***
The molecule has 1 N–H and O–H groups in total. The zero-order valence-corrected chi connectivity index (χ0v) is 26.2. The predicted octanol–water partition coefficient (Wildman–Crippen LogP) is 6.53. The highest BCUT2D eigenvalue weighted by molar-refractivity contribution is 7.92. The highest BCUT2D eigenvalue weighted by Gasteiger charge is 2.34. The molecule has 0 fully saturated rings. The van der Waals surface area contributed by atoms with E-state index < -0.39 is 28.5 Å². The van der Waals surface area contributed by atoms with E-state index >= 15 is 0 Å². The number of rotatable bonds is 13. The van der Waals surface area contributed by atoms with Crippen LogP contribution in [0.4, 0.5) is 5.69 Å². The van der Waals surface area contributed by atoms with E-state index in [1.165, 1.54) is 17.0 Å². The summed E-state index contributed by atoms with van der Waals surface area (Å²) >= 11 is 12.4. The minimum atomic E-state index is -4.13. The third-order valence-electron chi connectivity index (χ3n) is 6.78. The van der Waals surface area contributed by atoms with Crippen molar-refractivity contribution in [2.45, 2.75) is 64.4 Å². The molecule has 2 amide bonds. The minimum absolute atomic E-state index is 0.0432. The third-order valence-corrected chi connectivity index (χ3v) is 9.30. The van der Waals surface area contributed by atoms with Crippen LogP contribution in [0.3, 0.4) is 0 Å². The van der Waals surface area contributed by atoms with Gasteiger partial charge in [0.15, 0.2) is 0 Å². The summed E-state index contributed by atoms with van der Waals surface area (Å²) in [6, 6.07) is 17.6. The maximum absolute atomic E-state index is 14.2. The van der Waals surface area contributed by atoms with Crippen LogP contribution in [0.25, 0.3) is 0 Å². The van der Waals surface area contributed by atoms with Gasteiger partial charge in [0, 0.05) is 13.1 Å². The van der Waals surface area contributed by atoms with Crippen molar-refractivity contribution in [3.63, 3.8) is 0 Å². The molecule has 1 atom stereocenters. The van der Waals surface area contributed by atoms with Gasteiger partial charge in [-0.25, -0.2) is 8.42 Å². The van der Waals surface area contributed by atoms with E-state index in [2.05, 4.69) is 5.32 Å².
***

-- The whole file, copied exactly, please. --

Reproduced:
The molecule has 1 N–H and O–H groups in total. The zero-order valence-corrected chi connectivity index (χ0v) is 26.2. The predicted octanol–water partition coefficient (Wildman–Crippen LogP) is 6.53. The highest BCUT2D eigenvalue weighted by molar-refractivity contribution is 7.92. The highest BCUT2D eigenvalue weighted by Gasteiger charge is 2.34. The molecule has 0 fully saturated rings. The van der Waals surface area contributed by atoms with E-state index < -0.39 is 28.5 Å². The van der Waals surface area contributed by atoms with E-state index >= 15 is 0 Å². The number of rotatable bonds is 13. The van der Waals surface area contributed by atoms with Crippen LogP contribution in [0.4, 0.5) is 5.69 Å². The van der Waals surface area contributed by atoms with E-state index in [1.165, 1.54) is 17.0 Å². The summed E-state index contributed by atoms with van der Waals surface area (Å²) >= 11 is 12.4. The minimum atomic E-state index is -4.13. The third-order valence-electron chi connectivity index (χ3n) is 6.78. The van der Waals surface area contributed by atoms with Crippen molar-refractivity contribution in [2.45, 2.75) is 64.4 Å². The molecule has 2 amide bonds. The minimum absolute atomic E-state index is 0.0432. The third-order valence-corrected chi connectivity index (χ3v) is 9.30. The van der Waals surface area contributed by atoms with Crippen LogP contribution in [0.3, 0.4) is 0 Å². The van der Waals surface area contributed by atoms with Gasteiger partial charge in [0.15, 0.2) is 0 Å². The summed E-state index contributed by atoms with van der Waals surface area (Å²) in [6, 6.07) is 17.6. The maximum absolute atomic E-state index is 14.2. The van der Waals surface area contributed by atoms with Crippen LogP contribution in [0.25, 0.3) is 0 Å². The van der Waals surface area contributed by atoms with Gasteiger partial charge in [0, 0.05) is 13.1 Å². The van der Waals surface area contributed by atoms with Crippen molar-refractivity contribution in [3.63, 3.8) is 0 Å². The molecule has 1 atom stereocenters. The van der Waals surface area contributed by atoms with Gasteiger partial charge in [-0.25, -0.2) is 8.42 Å². The van der Waals surface area contributed by atoms with E-state index in [2.05, 4.69) is 5.32 Å².